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in our power. We none of us can be insensible to our wants, spiritual as well as temporal ; all power is of God, therefore we must follow the Master's command, first, to implore relief. The 13th verse of the 11th chapter of St. Luke will instruct you fully on this subject. There our Lord teaches us how to pray, and encourages us also to strive for grace, under the parable of the friend who yieldeth through incessant importunity. Again, by diligent care to use that portion of it to God's honour and service (whatever it be), which he hath given us (even though but a slender wish to be so employed; for whoso hath, saith the same gracious Lord, to him shall be given); upon doing this, not only this grace which we already have prompting us to do right, shall be continued to us, but greater degrees shall be added to it. To which end, St. Peter (2 Ep. ii. 18) exhorts us to grow in grace, and in the knowledge of our Lord and Saviour Jesus Christ. Thus, if we faithfully use the grace or favour of being received into covenant with Christ, that is, of being made Christians ; of hearing and reading God's holy word, and employing that measure of inward light it is intended to convey to us ; we shall certainly receive still further light, both to understand more clearly the words of life, and to improve in the practice of their precepts.
To conclude: The holy workings of the divine Spirit are very many, and can hardly be particularly numbered; for he not only renews our nature, by making us holy, as he is holy (or, as may be very properly expressed in Scripture terms, receiving, or begetting us again to God); he not only disposes us to all good, and strengthens us against all temptations ; but he also directs us in our doubts, comforts us in our afflictions, supports us in our troubles, arms us against the fear of death, gives us courage under trials and persecutions; and in such cases as his divine wisdom sees needful, even inspires our minds with such an inward sense and assurance of God's favour, as makes us firmly satisfied of our everlasting salvation. For the kingdom of God is not meat and drink, but righteousness, and peace, and joy in the Holy Ghost. This is that peace of God which passeth all understanding. May God of his infinite mercy give us all grace, so to walk, that we may obtain this most desirable of all good gifts, even in this life-the blessed assurance of his eternal favour. But, if in his high wisdom it seemeth good to him to withhold the peculiar blessing of this glorious light while here on our pilgrimage, may his good Spirit from this hour increase our faith, and hope, and perseverance, that finally we fall not short of endless happiness; but that through the gate of death we may pass to life, and glory, and immortality, through the merits and mediation of Jesus Christ; to whom, with the Father and the Holy Spirit, three Persons and one God, be ascribed all power and praise for ever and ever. Amen.
“ I believe in the holy catholic church, the com
“munion of saints."
1 COR. I, 2. Unto the church of God which is at Corinth, to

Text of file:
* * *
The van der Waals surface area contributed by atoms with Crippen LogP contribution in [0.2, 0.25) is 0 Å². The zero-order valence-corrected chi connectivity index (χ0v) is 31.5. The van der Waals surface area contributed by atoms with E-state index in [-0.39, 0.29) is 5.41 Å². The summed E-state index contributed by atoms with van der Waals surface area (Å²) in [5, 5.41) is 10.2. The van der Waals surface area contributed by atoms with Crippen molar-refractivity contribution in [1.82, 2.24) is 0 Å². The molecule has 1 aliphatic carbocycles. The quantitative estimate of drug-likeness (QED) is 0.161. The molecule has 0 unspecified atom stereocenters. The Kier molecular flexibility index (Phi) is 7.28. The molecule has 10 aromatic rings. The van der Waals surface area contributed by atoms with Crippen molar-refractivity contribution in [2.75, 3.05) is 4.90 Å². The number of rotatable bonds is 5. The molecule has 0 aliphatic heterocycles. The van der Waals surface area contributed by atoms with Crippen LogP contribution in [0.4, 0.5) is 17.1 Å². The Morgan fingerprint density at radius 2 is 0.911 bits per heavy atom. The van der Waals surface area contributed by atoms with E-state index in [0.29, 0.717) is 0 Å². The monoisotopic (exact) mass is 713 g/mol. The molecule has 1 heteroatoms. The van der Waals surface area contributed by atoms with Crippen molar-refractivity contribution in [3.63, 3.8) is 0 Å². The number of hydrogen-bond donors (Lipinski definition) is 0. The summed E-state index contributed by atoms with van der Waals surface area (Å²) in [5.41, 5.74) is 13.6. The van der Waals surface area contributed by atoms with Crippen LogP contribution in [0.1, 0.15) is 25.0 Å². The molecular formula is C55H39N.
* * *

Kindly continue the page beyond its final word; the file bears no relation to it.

them that are sanctified in Christ Jesus, called to be saints, with all that in every place call upon the name of Jesus Christ our Lord, both theirs and ours.
IN speaking to you, my brethren, upon this ninth article of our Creed, or Belief, it will be proper to observe to you, first, that several of the principal words that compose it, being of foreign derivation (that is, words not strictly belonging to our mother tongue, but taken from the dead languages), it will help to prepare you for the clearer understanding of what follows, to introduce my present Discourse with the signification of the principal word that meets our inquiry in the article, which is that of CHURCH.
In sound it hath no relation to the particular word generally used in most other languages. It is taken from the old Saxon, derived from the Greek, and meaning literally, house of the Lord, or, belonging to the Lord. But the word church, in a scriptural sense, admits of a much uller signification ; for by it we may understand (according to the strict meaning of the Greek word) “a religious assembly, selected or called out of the world, by the doctrine of the Gospel, to worship the true God in Christ, acBording to his word; or, as it may be differently expressed, all the elect of God, all serving him in sincerity of heart. Of the propriety of calling such a body Holy, there requires no proof: what belongs to the Lord, and those who are happily called from following the wicked ways of the multitude, to devote themselves to his service, can be distinguished by no other title. But the additional appellation of caTHOLIC demands some further explanation. This word likewise is of Greek derivation, and means both universal and perpetual. Its first sense is expressed in its signifying all the people of God, of every nation whatsoever, from the beginning to the end of the world ;' and in its secondary meaning it may be truly said to sigDify that perpetual church or assembly of the saints made perfect, to every one of which will be given to eat of the tree of life which is